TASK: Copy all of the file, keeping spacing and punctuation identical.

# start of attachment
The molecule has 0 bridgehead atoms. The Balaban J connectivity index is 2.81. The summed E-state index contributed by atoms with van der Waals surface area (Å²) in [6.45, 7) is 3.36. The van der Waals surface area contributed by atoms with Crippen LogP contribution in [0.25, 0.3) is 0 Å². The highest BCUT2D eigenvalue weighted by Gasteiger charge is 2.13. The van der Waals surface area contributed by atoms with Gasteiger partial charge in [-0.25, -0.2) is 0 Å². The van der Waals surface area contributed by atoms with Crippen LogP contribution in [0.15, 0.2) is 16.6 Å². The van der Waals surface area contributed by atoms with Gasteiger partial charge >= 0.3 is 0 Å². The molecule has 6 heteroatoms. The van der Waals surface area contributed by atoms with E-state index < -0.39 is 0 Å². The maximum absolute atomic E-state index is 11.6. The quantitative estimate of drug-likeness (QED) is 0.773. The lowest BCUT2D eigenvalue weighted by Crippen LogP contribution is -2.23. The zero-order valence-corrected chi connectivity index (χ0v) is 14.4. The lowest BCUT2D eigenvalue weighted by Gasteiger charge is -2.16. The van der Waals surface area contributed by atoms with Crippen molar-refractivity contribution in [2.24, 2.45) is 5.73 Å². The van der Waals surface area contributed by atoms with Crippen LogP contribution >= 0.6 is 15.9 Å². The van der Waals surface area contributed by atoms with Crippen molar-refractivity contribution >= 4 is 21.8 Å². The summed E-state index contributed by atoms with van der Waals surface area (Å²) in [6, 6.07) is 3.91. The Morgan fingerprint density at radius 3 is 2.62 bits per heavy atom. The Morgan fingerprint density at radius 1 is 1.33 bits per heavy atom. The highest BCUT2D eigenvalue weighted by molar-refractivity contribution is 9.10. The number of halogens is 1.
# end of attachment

The molecule has 0 bridgehead atoms. The Balaban J connectivity index is 2.81. The summed E-state index contributed by atoms with van der Waals surface area (Å²) in [6.45, 7) is 3.36. The van der Waals surface area contributed by atoms with Crippen LogP contribution in [0.25, 0.3) is 0 Å². The highest BCUT2D eigenvalue weighted by Gasteiger charge is 2.13. The van der Waals surface area contributed by atoms with Gasteiger partial charge in [-0.25, -0.2) is 0 Å². The van der Waals surface area contributed by atoms with Crippen LogP contribution in [0.15, 0.2) is 16.6 Å². The van der Waals surface area contributed by atoms with Gasteiger partial charge >= 0.3 is 0 Å². The molecule has 6 heteroatoms. The van der Waals surface area contributed by atoms with E-state index < -0.39 is 0 Å². The maximum absolute atomic E-state index is 11.6. The quantitative estimate of drug-likeness (QED) is 0.773. The lowest BCUT2D eigenvalue weighted by Crippen LogP contribution is -2.23. The zero-order valence-corrected chi connectivity index (χ0v) is 14.4. The lowest BCUT2D eigenvalue weighted by Gasteiger charge is -2.16. The van der Waals surface area contributed by atoms with Crippen molar-refractivity contribution in [2.24, 2.45) is 5.73 Å². The van der Waals surface area contributed by atoms with Crippen LogP contribution >= 0.6 is 15.9 Å². The van der Waals surface area contributed by atoms with Crippen molar-refractivity contribution >= 4 is 21.8 Å². The summed E-state index contributed by atoms with van der Waals surface area (Å²) in [6, 6.07) is 3.91. The Morgan fingerprint density at radius 3 is 2.62 bits per heavy atom. The Morgan fingerprint density at radius 1 is 1.33 bits per heavy atom. The highest BCUT2D eigenvalue weighted by molar-refractivity contribution is 9.10. The number of halogens is 1.